Lose writes, “Salvation is often understood as the erasure of our sin and failure rather than the creation of new life and possibility. Forgiveness of sin is wonderful, of course, but … if that’s all we understand salvation to be we are, at best, only back to square one and miss that Jesus offers not just life, but life in its abundance. … [T]he heart of the Gospel is the resurrection promise of life and possibility and potential and power. That we are not only saved from something but also for something, for life in all its abundance here and now.”[2]

Jesus is the gate to abundant life.  Here and now.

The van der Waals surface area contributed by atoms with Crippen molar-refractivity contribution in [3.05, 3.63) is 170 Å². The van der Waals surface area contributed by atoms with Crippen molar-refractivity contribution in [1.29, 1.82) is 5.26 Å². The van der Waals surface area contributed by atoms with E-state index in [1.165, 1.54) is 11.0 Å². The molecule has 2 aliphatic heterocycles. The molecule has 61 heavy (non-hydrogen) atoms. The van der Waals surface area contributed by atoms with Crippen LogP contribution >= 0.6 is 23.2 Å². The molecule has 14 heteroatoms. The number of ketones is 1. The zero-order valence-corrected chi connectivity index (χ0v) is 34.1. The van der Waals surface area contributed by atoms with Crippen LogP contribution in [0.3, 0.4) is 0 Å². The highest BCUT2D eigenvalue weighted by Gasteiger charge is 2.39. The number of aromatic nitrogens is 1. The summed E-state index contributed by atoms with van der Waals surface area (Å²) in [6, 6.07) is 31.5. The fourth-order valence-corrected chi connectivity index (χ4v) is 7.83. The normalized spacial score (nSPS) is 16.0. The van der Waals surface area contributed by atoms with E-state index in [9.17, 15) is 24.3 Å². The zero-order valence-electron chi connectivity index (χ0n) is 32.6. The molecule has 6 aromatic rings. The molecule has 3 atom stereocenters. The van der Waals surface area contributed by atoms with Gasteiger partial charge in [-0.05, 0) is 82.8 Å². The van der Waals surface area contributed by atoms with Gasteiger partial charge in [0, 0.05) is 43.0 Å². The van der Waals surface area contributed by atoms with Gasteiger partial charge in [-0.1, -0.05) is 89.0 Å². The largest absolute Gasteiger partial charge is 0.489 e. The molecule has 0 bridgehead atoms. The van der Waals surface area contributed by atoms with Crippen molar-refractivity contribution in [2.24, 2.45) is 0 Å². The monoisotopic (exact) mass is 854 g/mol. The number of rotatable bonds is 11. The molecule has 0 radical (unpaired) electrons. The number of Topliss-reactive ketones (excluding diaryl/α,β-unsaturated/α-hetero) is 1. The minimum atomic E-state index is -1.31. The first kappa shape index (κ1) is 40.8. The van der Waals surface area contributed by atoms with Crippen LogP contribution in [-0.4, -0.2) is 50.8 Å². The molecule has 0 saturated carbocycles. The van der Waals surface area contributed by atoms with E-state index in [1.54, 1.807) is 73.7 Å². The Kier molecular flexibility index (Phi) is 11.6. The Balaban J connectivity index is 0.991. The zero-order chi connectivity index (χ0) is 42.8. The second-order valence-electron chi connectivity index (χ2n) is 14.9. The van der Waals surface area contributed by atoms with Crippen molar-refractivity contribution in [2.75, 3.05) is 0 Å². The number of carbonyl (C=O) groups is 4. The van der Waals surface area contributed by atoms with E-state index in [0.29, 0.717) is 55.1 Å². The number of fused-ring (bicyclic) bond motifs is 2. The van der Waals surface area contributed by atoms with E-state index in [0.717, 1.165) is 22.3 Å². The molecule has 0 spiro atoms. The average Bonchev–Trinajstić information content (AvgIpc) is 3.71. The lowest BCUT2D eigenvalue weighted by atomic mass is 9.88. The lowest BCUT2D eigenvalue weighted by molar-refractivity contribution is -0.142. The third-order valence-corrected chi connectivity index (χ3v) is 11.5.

What might that look like for you in your life right now?  Let me be clear and say I don’t think it means financial prosperity and materialism, which is what our culture tells us the supposed good life includes.  Maybe it’s a friend to come alongside as you deal with difficulty in your life.  Or recognizing the void you have can’t be filled in doing more work but in spending time with your family.  Perhaps, as an unemployed person, it means finding a way to engage in meaningful volunteer work while you wait for a job to come through.  Or making time to do something that feeds you, especially if you are working through a hard time.  A hike or cooking more or reading a novel or running or working in the garden or painting or playing an instrument.  Maybe things in your life are hitting a high point, your relationships are strong with others and with God and you truly enjoy God’s gifts.  If so, how then can you share the gifts of joy and peace with others who might need them?